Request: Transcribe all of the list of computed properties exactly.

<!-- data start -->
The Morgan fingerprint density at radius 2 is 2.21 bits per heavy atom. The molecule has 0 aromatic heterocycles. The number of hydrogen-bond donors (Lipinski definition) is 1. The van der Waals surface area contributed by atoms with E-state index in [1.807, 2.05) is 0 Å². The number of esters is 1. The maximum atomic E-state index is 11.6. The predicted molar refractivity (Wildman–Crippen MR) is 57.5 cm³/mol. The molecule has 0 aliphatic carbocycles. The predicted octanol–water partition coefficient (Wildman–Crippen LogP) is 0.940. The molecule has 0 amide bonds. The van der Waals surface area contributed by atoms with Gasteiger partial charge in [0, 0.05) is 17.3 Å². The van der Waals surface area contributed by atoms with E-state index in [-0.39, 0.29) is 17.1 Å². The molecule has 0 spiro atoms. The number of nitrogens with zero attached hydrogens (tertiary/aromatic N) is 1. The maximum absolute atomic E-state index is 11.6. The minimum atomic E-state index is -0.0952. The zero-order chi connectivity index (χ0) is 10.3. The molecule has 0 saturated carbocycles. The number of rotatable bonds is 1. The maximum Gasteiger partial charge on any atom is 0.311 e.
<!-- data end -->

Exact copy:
The Morgan fingerprint density at radius 2 is 2.21 bits per heavy atom. The molecule has 0 aromatic heterocycles. The number of hydrogen-bond donors (Lipinski definition) is 1. The van der Waals surface area contributed by atoms with E-state index in [1.807, 2.05) is 0 Å². The number of esters is 1. The maximum atomic E-state index is 11.6. The predicted molar refractivity (Wildman–Crippen MR) is 57.5 cm³/mol. The molecule has 0 aliphatic carbocycles. The predicted octanol–water partition coefficient (Wildman–Crippen LogP) is 0.940. The molecule has 0 amide bonds. The van der Waals surface area contributed by atoms with Gasteiger partial charge in [0, 0.05) is 17.3 Å². The van der Waals surface area contributed by atoms with E-state index in [-0.39, 0.29) is 17.1 Å². The molecule has 0 spiro atoms. The number of nitrogens with zero attached hydrogens (tertiary/aromatic N) is 1. The maximum absolute atomic E-state index is 11.6. The minimum atomic E-state index is -0.0952. The zero-order chi connectivity index (χ0) is 10.3. The molecule has 0 saturated carbocycles. The number of rotatable bonds is 1. The maximum Gasteiger partial charge on any atom is 0.311 e.